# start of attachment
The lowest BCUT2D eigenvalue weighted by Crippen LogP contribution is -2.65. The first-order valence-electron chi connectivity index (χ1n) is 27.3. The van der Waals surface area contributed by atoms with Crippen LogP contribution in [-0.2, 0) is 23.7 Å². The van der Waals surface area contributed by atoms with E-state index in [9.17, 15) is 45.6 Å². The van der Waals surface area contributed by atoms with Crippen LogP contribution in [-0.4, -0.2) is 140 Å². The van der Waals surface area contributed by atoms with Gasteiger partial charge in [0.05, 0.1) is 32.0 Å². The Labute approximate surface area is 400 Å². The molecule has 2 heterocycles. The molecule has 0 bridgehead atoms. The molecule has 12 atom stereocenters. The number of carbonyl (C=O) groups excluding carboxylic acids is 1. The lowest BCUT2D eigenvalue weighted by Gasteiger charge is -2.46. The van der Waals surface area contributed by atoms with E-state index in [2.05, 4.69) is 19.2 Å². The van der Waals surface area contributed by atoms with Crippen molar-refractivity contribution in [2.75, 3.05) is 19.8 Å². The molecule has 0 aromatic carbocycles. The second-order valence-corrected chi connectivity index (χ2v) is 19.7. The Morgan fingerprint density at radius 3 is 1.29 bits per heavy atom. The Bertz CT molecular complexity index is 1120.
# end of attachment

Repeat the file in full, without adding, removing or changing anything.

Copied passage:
The lowest BCUT2D eigenvalue weighted by Crippen LogP contribution is -2.65. The first-order valence-electron chi connectivity index (χ1n) is 27.3. The van der Waals surface area contributed by atoms with Crippen LogP contribution in [-0.2, 0) is 23.7 Å². The van der Waals surface area contributed by atoms with E-state index in [9.17, 15) is 45.6 Å². The van der Waals surface area contributed by atoms with Crippen LogP contribution in [-0.4, -0.2) is 140 Å². The van der Waals surface area contributed by atoms with Gasteiger partial charge in [0.05, 0.1) is 32.0 Å². The Labute approximate surface area is 400 Å². The molecule has 2 heterocycles. The molecule has 0 bridgehead atoms. The molecule has 12 atom stereocenters. The number of carbonyl (C=O) groups excluding carboxylic acids is 1. The lowest BCUT2D eigenvalue weighted by Gasteiger charge is -2.46. The van der Waals surface area contributed by atoms with E-state index in [2.05, 4.69) is 19.2 Å². The van der Waals surface area contributed by atoms with Crippen molar-refractivity contribution in [2.75, 3.05) is 19.8 Å². The molecule has 0 aromatic carbocycles. The second-order valence-corrected chi connectivity index (χ2v) is 19.7. The Morgan fingerprint density at radius 3 is 1.29 bits per heavy atom. The Bertz CT molecular complexity index is 1120.